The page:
The extended Montreal Canadiens’ family gathered together on Monday to pay their respects to Dickie Moore, who passed away on December 19, 2015 at the age of 84.
Family, friends, former teammates and former Canadiens players came together at Mountainside United Church in Montreal to carry the Canadiens’ former number 12 to his final resting place.
"Dickie was loved by his teammates. For me he was my idol. As a hockey player, watching him play made me want to succeed. Together with Jean Béliveau and the other former Canadiens’ legends, he showed me how to win. He was one of the great leaders of the Montreal Canadiens,” recalled Yvan Cournoyer, who proudly watched alongside Moore as their number 12 was retired on November 12, 2005. “I did not have the chance to play with him, but we united on the same ice to watch the Canadiens organization retire our jersey numbers. It is a beautiful memory. He was an exceptional player, a true winner. I was very honored to wear his number."
Inducted into the Hockey Hall of Fame in 1974, Moore played 12 of his 14 NHL seasons in a Habs uniform, in which he amassed 594 points (254G - 340A), which is good for 13th place on the Canadiens’ all-time scoring list. Moore also won six Stanley Cups, including five in a row between 1956 and 1960.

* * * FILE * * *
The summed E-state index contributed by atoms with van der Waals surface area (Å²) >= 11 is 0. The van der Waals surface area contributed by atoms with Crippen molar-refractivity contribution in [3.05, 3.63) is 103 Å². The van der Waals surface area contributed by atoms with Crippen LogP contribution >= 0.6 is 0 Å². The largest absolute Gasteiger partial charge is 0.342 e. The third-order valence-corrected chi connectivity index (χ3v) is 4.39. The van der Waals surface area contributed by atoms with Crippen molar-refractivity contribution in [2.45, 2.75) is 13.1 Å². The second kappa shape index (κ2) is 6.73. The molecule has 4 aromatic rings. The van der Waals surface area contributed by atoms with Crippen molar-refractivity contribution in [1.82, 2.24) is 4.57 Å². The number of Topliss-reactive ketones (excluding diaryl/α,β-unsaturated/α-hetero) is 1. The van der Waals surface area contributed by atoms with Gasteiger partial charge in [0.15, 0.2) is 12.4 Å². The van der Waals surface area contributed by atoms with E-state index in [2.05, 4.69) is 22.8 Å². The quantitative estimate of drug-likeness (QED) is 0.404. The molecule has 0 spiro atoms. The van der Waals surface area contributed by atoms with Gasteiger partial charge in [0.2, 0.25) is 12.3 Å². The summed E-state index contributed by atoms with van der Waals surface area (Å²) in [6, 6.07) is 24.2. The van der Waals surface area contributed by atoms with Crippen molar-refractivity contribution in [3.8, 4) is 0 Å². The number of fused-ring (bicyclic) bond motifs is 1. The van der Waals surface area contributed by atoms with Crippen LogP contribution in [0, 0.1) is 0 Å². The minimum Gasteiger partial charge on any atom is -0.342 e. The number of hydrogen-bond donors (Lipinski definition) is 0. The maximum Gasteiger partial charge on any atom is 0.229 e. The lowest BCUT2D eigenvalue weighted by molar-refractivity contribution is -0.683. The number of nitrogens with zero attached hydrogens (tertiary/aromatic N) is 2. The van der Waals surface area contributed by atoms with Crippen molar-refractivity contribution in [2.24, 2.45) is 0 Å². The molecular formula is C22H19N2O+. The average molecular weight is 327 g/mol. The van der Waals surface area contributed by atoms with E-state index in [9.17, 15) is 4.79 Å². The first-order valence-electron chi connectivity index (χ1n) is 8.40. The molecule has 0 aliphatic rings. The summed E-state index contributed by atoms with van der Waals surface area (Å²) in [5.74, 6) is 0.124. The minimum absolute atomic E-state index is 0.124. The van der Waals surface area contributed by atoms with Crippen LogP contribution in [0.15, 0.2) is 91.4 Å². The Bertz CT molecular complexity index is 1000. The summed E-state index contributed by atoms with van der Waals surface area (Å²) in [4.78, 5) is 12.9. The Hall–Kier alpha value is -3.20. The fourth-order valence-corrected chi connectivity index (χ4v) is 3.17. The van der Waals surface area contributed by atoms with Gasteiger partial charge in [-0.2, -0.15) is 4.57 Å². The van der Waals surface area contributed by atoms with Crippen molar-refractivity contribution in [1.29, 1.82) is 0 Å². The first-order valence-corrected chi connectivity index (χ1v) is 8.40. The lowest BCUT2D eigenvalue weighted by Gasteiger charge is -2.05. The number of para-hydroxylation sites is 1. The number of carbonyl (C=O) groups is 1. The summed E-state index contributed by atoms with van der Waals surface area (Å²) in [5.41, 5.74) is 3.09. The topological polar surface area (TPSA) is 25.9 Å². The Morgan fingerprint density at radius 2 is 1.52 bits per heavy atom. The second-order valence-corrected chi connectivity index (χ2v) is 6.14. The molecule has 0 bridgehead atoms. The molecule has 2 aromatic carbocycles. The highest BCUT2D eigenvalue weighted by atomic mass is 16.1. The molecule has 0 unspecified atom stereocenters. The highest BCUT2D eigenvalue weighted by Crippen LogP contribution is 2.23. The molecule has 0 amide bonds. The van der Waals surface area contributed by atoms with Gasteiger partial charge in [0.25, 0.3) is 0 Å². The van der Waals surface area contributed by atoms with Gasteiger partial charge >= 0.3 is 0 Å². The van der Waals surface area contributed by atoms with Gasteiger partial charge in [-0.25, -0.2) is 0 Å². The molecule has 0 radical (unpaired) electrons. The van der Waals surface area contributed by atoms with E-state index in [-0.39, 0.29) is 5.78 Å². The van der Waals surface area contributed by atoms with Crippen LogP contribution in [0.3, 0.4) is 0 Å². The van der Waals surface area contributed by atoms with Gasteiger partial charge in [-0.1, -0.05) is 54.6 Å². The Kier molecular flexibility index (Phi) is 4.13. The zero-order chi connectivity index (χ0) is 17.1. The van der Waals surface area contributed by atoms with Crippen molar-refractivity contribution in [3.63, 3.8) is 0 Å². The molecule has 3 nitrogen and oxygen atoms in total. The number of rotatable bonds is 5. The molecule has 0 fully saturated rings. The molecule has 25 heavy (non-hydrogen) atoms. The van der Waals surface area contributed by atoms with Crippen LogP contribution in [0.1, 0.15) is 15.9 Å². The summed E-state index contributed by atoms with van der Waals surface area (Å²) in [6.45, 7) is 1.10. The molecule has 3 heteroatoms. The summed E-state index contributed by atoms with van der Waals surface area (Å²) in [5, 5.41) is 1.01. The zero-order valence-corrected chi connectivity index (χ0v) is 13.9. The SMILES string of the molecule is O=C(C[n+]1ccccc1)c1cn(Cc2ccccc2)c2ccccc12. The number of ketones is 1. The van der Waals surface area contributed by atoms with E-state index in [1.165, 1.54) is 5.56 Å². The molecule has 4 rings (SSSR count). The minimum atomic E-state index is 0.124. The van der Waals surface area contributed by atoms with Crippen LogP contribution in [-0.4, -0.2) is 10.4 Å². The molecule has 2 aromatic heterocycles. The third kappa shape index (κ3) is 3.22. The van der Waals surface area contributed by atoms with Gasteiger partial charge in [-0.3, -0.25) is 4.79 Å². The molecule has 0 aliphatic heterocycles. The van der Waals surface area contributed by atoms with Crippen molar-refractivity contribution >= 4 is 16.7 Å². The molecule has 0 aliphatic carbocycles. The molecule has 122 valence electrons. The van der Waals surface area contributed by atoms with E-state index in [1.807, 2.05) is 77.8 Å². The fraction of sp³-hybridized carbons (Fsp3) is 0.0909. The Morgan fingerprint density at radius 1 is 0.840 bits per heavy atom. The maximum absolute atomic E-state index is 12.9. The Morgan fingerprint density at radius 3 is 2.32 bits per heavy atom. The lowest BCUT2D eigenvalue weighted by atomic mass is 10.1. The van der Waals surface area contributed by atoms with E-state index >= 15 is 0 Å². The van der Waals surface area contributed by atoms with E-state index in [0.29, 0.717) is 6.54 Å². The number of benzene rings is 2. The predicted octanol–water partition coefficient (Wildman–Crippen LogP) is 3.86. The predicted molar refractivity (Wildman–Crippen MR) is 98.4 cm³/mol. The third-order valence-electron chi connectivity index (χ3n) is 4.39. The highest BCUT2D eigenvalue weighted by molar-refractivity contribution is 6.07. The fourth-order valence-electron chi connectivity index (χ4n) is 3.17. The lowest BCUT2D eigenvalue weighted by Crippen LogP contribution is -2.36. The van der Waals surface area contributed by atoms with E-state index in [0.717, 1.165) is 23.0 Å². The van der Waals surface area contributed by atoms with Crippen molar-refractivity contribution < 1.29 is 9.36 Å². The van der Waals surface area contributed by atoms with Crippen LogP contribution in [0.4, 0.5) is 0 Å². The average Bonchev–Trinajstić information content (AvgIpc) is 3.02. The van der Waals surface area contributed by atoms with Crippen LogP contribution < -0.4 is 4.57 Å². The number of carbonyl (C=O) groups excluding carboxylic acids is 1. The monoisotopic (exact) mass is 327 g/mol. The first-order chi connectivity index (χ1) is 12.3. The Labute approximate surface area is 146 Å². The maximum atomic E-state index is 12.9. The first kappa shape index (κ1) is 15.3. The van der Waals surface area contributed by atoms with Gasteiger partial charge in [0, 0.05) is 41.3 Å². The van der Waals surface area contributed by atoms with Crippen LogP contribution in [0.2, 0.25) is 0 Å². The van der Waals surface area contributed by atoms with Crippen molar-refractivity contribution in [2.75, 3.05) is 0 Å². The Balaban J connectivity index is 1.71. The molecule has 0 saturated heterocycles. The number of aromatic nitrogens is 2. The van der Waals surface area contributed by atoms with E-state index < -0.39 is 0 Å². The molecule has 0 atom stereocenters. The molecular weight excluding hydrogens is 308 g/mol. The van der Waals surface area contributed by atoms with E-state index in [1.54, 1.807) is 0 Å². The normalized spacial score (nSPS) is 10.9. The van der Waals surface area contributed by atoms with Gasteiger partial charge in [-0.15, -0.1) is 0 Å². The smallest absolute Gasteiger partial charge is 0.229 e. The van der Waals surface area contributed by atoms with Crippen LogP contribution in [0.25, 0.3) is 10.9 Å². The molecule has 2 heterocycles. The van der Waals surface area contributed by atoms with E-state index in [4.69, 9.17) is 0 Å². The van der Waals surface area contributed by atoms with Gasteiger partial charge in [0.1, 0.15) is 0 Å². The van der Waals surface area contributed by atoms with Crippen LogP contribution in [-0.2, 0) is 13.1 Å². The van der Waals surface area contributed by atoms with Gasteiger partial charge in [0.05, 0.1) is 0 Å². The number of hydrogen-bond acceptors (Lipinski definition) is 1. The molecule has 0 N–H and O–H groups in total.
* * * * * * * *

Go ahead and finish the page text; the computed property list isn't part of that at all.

"He was part of one of the most lethal scoring lines that hockey has ever seen; both Richards [Maurice and Henri] together with Dickie" recalled Ronal Corey, the former president of the Montreal Canadiens. "There is not a coach in this world who wouldn’t love having that trio."
"He played a major part in Canadiens history, winning five Stanley Cups and won the scoring title twice. We lost one of the greatest to ever play for the Canadiens," commented Serge Savard, who took his first strides in the league when Moore was in his final season. “I saw him play when I was young, but we grew closer later on. I only played against him when he returned with the St. Louis Blues."
Beyond hockey, Moore was also thought of as an exceptional person, recognized unanimously by those who were fortunate enough to know him.
"He was a true gentleman, he loved to have fun and make jokes. All the players loved to play with him. All of the players I've met over the years have told me how much they loved playing with Dickie Moore. He meant a lot to them," remarked Rejean Houle, president of the Canadiens Alumni Association.
"He was more than just a hockey player, Dickie Moore was an amazing human being, he always interested in getting involved with the former players. I created the Canadiens’ Alumni Association with him, Béliveau and Maurice Richard," added Ronald Corey. "If there was a former player in trouble, he would always try to help."
"We were good friends, we’ve known each other since junior hockey, a long time," concluded Élise Béliveau, whose husband Jean Béliveau, passed away just a little over a year ago. "I do not think there is anyone on this earth who does not love Dickie. Everyone loved him. He was an exceptional human.”
Vincent Regis writer for canadiens.com. Translated by Jared Ostroff.